Should you Speak Ill of People Who Have Died?

Posted on: February 4th, 2020 by Pat Mesiti 2 Comments

Have you ever lost anyone close to you? A parent perhaps or even a spouse? If you’ve been there, you will know that grief is a strange thing. At first you feel totally and utterly broken hearted – devastated. Then you go into the guilt stage, where you are angry with yourself for not being a better son/daughter/husband/wife and finally you enter just a sad phase when you sort out your memories. But grief can be an even more complex process if you had a difficult relationship with the person who died. 

I have written before about my parent’s problem drinking. They came to Australia as migrants from Italy and struggled to make a new life for themselves. They had their own hurts, their own demons. They were anything but ideal parents. Is it right for me to remember them with all their flaws and problems, or should I just idealise them in my memories? The experts say that you should have realistic memories of the dead. People are usually kind and remember the best qualities straight after someone’s death, but long-term you do need to remember people “warts and all”. You can acknowledge that they were kind and generous but also had a bad temper.

Your relationship with the person continues on after death

I read a great article on this subject on the ABC website recently. It quoted Dr Zoe Krupka, a psychotherapist and lecturer at the Cairnmillar Institute, who said we still have a relationship with people even after they died.

“It’s an internal relationship, but it’s one that evolves over time if you allow it to,” Dr Krupka told the ABC. “Even if you absolutely loved someone unconditionally, who you had no unfinished business with, you have to be able to in the process of grieving, also come to accept there are things about them that drove you mad, or that you really didn’t like.”

If your parents were less than perfect like mine, you have to be honest about that. That is a long process, and you may need to see a counsellor to work through your memories. Essentially you need some time to grieve if you were deprived of a happy childhood. You need to feel anger towards your parents, but eventually you need to have an adult-to-adult relationship with your parents, even if they are dead! That means that you have to look at them through adult eyes, not the eyes of a child. I know my parents struggled after they came to Australia. They were poor and they had little support and they turned to alcohol as a coping mechanism which impacted me. I reached a point of forgiveness long ago. But you don’t have to forgive your parents. You might conclude they were horrible people, and that will always be how you remember them. It is down to you, not anyone else, to work out how you feel.

Remember your memories will differ from others

However I will remind you that your relationship and experiences with that person might not be shared by anyone else. You might have had a horrible father, but his workmates and neighbours may remember him as good humoured and fun. Talking about how the person hurt you might not be well received. People may even judge you harshly and see you as the ungrateful son or daughter.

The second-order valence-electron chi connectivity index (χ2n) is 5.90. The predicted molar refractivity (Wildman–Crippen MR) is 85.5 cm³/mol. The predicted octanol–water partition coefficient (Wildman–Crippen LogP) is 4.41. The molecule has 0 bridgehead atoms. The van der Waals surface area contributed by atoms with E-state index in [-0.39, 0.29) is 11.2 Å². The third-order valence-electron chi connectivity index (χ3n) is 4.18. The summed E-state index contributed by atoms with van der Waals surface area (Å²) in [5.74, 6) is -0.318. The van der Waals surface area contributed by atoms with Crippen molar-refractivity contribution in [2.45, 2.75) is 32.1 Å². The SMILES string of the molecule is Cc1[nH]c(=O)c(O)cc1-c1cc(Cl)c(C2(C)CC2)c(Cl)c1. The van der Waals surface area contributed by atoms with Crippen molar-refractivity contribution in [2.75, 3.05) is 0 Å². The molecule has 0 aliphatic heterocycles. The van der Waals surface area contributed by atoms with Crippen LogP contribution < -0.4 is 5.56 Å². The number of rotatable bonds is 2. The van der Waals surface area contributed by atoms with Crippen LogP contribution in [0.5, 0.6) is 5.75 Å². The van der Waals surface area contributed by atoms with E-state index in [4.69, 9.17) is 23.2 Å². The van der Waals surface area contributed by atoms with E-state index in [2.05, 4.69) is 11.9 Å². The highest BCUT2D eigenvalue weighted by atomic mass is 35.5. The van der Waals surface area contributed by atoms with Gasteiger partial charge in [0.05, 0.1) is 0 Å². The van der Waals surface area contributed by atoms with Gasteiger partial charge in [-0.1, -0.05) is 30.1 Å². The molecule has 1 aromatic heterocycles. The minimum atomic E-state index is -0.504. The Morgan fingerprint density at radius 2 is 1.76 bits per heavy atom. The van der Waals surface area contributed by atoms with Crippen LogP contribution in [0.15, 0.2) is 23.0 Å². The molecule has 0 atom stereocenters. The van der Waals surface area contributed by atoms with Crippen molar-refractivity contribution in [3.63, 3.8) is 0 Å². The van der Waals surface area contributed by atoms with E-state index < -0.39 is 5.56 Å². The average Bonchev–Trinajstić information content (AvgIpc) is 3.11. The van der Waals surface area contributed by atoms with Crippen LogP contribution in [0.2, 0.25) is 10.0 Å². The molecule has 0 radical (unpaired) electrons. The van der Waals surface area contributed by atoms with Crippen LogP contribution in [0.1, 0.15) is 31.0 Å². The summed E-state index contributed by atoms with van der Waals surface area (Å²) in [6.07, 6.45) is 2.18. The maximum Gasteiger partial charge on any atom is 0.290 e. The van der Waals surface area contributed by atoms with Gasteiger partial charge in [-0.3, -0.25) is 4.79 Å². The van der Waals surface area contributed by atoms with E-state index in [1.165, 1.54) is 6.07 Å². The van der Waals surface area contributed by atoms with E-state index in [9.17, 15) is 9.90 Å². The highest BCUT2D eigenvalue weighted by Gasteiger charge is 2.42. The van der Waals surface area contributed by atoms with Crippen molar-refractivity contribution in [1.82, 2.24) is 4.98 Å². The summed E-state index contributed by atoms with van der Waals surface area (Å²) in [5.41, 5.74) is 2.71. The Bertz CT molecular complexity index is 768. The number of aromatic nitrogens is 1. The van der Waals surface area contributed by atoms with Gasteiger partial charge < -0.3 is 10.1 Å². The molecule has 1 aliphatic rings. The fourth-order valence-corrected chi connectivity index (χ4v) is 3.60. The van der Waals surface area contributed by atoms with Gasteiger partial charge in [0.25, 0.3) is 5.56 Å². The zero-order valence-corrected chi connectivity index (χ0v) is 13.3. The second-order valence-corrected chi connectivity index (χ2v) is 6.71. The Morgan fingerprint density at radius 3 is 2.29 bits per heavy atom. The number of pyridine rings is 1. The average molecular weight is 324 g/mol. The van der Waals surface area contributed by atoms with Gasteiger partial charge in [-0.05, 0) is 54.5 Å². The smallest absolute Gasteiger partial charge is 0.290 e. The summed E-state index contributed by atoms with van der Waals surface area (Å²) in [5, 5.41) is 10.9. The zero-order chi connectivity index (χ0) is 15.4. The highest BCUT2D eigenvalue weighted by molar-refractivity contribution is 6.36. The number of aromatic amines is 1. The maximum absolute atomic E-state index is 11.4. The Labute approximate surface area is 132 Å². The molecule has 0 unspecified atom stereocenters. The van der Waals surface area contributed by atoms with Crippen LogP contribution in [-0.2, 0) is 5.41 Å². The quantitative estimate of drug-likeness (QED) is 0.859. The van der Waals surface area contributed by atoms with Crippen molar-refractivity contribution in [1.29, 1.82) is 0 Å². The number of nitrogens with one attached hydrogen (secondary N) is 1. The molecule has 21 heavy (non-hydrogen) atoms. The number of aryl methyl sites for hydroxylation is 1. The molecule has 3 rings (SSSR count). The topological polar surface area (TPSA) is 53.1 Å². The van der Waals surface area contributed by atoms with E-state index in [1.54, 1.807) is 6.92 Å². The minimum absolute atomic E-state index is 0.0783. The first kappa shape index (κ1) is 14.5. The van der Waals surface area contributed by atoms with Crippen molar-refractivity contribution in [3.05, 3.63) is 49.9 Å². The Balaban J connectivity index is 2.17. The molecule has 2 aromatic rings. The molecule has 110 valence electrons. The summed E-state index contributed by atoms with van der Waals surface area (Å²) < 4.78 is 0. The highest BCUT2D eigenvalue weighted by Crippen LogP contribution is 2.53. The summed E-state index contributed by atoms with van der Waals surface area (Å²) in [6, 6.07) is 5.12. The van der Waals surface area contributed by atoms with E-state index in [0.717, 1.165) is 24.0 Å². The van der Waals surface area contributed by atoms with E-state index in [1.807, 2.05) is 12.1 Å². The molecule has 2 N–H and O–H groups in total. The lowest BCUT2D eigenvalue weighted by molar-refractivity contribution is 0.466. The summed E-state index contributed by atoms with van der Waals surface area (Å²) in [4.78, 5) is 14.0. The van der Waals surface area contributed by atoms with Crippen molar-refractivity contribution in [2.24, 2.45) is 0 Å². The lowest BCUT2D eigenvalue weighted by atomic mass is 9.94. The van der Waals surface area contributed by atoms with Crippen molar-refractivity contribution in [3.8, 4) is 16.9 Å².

People know people in different capacities, so when someone dies we all lose a ‘different’ person. You may have lost a mother, but your aunt has lost a sister and your mother’s best friend lost a good mate.

Don’t vent immediately after death

Immediately after a death is not the time to vent. People are shocked, hurt and grieving. Also, what is achieved by rubbishing someone’s reputation after they have died? Perhaps the person was a bully and you want the world to see that. I would urge you to tread carefully. If you want to speak ill of the dead, perhaps it’s because you are angry. First speak to close friends or a counsellor about your anger. Even if every word you say is the truth, you could regret saying it later.

Also be guided by how others are feeling. If everyone in your family remembers the departed fondly, you risk alienating yourself from your family if you speak unfavourably. It is not just a case of respecting the person who has died, but also respecting and being sensitive to the people left behind.

This is difficult terrain

Remember that you are also feeling irrational and emotional and it is not the time to make big bold, dramatic statements. Even if you have lost someone you dislike you will still be feeling tender. After my father died someone said this to me – “You need time to grieve for the father you had (a less than perfect man with a drinking problem) but you also need time to grieve for the father you never had (a strong, loving supportive man who always looked out for me.” That is the truth if you had a less than perfect spouse or a less than perfect parent, you need time to grieve for who they were and who they weren’t, what they gave you and what they failed to give you. 

Again, this is complex and difficult and if you are recovering from an abusive relationship I’d suggest seeking professional help after the death, because death has a habit of bringing up old emotions and feelings.


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Pat Mesiti is a best-selling author, coach and educator in the area of personal development. Having built some of Australia’s largest people-driven organisations, Pat understands the power of harnessing human potential. He has shared the stage with some of the world’s great business minds and has sold over millions of copies of his books and materials.


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